One of the main choices that employees and employers face is whether to choose between fixed rate and hourly pay. There are advantages and disadvantages to each of these forms of payment, and it's important to understand them before making a choice. So, let's get started:


Fixed rate

A fixed rate is a payment for a fixed amount of working time, regardless of how much work needs to be done. This means that an employee earns the same amount of money every week, regardless of how many work tasks they complete. A fixed rate can be set for a day, week, month, or year.

Advantages of a fixed rate:

  • an employee can easily plan his or her budget, as he or she knows how much money he or she will receive for a certain period of time;
  • employers can better control their salary costs, as they know exactly how much money they have to pay the employee each week, month, etc.

Disadvantages of a fixed rate:

  • if an employee works fewer hours, his or her salary will be the same, which can lead to a decrease in motivation to work more.
  • similarly, if an employee has worked more hours and their salary does not change, this can lead to a feeling of inequality in remuneration, which will reduce the efficiency and quality of work.


Hourly pay

Hourly pay is payment for each hour of work. This means that an employee is paid for each hour they work. Hourly pay can be set per day, week, month or year.

Advantages of hourly pay:

  • an employee's productivity can be increased because they know they will be paid for every hour they work;
  • employers can save more money as they only pay the employee for the hours they have worked.

Disadvantages of hourly pay:

  • the other side of the coin is the negative impact on efficiency. For example, you have a designer in your company who needs 5 hours to create mockups for a one-page website. But it takes your senior designer 2 hours. Does that mean he should get paid less? No, you can increase the hourly rate and temporarily solve the problem, but it doesn't always work well.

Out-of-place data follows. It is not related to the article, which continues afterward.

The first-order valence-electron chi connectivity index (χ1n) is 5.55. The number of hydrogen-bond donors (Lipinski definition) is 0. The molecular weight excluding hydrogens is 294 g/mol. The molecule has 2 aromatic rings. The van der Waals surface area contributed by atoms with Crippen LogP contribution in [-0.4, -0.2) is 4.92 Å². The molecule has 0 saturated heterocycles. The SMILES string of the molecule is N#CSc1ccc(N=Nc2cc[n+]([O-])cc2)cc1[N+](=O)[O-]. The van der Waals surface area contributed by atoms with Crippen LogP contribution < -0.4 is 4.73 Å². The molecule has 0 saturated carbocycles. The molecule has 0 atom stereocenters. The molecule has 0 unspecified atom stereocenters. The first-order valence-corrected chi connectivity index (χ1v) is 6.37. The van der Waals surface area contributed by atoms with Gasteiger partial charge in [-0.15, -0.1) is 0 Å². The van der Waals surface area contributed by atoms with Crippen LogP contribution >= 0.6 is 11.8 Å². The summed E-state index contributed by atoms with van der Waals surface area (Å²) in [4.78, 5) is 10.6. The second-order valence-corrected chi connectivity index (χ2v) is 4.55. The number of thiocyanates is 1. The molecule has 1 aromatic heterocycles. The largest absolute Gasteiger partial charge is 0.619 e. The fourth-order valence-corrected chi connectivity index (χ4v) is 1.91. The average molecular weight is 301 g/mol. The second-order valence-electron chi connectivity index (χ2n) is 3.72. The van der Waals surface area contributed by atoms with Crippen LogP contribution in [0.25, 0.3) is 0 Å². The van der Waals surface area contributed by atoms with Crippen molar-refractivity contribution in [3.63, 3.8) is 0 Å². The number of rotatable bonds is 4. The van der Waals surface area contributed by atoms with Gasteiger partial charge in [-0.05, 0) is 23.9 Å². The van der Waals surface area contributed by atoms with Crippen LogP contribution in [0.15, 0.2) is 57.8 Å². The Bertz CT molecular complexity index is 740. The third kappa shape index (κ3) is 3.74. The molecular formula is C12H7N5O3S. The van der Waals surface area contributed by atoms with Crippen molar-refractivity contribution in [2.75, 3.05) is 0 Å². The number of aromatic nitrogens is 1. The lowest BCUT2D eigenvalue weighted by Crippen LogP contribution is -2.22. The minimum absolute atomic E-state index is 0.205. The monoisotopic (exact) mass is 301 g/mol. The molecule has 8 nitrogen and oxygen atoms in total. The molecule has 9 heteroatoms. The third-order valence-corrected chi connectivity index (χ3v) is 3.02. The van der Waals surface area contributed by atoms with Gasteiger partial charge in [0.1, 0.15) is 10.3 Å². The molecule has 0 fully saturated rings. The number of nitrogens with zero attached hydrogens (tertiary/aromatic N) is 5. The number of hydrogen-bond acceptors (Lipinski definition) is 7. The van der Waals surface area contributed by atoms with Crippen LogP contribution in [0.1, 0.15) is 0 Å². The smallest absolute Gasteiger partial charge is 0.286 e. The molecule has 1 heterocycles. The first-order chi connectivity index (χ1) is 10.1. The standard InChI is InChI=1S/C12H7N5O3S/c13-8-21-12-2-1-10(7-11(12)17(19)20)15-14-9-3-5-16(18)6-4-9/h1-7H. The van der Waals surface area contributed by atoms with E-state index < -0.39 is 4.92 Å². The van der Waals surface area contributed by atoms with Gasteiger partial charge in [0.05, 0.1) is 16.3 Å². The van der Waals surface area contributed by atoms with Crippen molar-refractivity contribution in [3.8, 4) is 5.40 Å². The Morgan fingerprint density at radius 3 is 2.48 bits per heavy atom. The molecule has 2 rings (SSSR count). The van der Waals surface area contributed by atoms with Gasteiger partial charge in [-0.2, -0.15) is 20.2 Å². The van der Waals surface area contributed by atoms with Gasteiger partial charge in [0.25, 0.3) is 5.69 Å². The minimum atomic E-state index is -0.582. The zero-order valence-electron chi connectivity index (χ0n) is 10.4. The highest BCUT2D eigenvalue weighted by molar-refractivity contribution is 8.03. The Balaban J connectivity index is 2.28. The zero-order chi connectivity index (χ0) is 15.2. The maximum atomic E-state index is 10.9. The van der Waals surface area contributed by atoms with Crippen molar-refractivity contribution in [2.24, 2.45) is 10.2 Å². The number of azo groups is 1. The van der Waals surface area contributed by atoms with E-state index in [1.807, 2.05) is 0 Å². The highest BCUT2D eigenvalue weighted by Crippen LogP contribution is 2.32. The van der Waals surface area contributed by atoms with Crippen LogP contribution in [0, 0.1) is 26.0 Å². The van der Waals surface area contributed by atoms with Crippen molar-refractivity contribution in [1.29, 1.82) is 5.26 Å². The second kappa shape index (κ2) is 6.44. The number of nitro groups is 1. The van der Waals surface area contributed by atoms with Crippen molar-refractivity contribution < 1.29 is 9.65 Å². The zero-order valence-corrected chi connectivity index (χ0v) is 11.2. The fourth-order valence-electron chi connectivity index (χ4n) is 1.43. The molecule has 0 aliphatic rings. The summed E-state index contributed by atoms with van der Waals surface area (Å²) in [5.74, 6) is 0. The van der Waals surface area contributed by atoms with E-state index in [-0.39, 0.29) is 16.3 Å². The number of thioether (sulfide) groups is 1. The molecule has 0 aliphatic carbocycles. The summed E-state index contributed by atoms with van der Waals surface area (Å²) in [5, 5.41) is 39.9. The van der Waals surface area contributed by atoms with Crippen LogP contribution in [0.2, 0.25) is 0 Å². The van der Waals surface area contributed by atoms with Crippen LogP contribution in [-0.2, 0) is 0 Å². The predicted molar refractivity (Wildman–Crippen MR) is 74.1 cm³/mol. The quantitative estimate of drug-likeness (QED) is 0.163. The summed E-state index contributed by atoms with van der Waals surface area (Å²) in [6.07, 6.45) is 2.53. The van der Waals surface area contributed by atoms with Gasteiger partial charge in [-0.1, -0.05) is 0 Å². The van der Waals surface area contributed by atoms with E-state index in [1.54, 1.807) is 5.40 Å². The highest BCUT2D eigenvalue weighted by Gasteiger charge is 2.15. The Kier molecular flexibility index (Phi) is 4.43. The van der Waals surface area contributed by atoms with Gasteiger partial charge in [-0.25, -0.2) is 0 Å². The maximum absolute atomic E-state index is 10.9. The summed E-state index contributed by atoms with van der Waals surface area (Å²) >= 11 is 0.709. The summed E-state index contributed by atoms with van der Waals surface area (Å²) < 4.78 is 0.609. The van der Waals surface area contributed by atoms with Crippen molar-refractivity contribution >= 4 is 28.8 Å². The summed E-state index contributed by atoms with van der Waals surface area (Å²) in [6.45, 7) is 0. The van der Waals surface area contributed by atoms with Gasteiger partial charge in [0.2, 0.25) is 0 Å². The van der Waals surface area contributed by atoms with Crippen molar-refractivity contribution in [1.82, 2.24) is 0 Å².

Which payment model should I choose?

Both pricing models have their pros and cons. But there's no reason you can't use both.


When to use a fixed rate?

Communicating with the client before starting work is key to the success of fixed fees. A flat rate is ideal for the following types of work:

  • Risky work
  • Small projects with predictable milestones and tasks
  • You can easily estimate the cost based on previous projects
  • The scope of work is specific, the requirements are clearly defined


When to use hourly billing?

Hourly billing is ideal for the following types of work:

  • High risk, high value work
  • Project scope cannot be fully defined
  • Long-term projects with dynamic requirements
  • The scope of work is expected to change as the project progresses 


But remember, whatever payment model you choose, using a time tracker will help you achieve your goals and increase your salary.

Try implementing Yaware.TimeTracker – a simple and convenient time tracker for teams of any size and structure, designed specifically to increase productivity and achieve better results.


With its help, you will find out:

  • what time of day is the most productive for employees;
  • what resources employees use to complete a specific task;
  • how much time is spent on a task;
  • when difficulties arise in completing a task and help is needed;
  • what distracts employees and prevents them from moving forward.


In addition, Yaware offers 14 days of free use of the software so you can experience its functionality to the fullest!


There will never be one right answer for every situation, but it is important to weigh the pros and cons of each salary model, and to assess the value of your work and the risk you are taking.

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